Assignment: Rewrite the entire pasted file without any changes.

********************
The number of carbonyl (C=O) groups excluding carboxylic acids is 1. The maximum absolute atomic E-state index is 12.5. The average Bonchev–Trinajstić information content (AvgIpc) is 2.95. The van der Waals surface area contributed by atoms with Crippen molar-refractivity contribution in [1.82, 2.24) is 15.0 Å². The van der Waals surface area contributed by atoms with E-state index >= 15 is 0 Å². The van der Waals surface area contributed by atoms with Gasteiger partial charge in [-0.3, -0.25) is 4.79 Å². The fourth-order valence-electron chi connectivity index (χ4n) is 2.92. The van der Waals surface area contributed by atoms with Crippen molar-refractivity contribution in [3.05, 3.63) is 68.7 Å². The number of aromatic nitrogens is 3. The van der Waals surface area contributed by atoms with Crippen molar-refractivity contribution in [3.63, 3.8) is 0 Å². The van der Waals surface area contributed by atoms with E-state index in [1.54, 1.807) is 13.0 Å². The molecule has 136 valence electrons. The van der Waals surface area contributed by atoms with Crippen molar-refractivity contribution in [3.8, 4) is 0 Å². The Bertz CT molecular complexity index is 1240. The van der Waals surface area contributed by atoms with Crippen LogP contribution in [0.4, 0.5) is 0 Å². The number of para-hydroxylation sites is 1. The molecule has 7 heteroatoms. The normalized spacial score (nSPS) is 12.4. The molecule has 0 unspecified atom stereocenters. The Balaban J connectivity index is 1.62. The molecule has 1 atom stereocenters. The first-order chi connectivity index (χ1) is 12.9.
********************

The number of carbonyl (C=O) groups excluding carboxylic acids is 1. The maximum absolute atomic E-state index is 12.5. The average Bonchev–Trinajstić information content (AvgIpc) is 2.95. The van der Waals surface area contributed by atoms with Crippen molar-refractivity contribution in [1.82, 2.24) is 15.0 Å². The van der Waals surface area contributed by atoms with E-state index >= 15 is 0 Å². The van der Waals surface area contributed by atoms with Gasteiger partial charge in [-0.3, -0.25) is 4.79 Å². The fourth-order valence-electron chi connectivity index (χ4n) is 2.92. The van der Waals surface area contributed by atoms with Crippen molar-refractivity contribution in [3.05, 3.63) is 68.7 Å². The number of aromatic nitrogens is 3. The van der Waals surface area contributed by atoms with Crippen molar-refractivity contribution in [3.63, 3.8) is 0 Å². The van der Waals surface area contributed by atoms with E-state index in [1.54, 1.807) is 13.0 Å². The molecule has 136 valence electrons. The van der Waals surface area contributed by atoms with Crippen molar-refractivity contribution in [3.8, 4) is 0 Å². The Bertz CT molecular complexity index is 1240. The van der Waals surface area contributed by atoms with Crippen LogP contribution in [0.4, 0.5) is 0 Å². The number of para-hydroxylation sites is 1. The molecule has 7 heteroatoms. The normalized spacial score (nSPS) is 12.4. The molecule has 0 unspecified atom stereocenters. The Balaban J connectivity index is 1.62. The molecule has 1 atom stereocenters. The first-order chi connectivity index (χ1) is 12.9.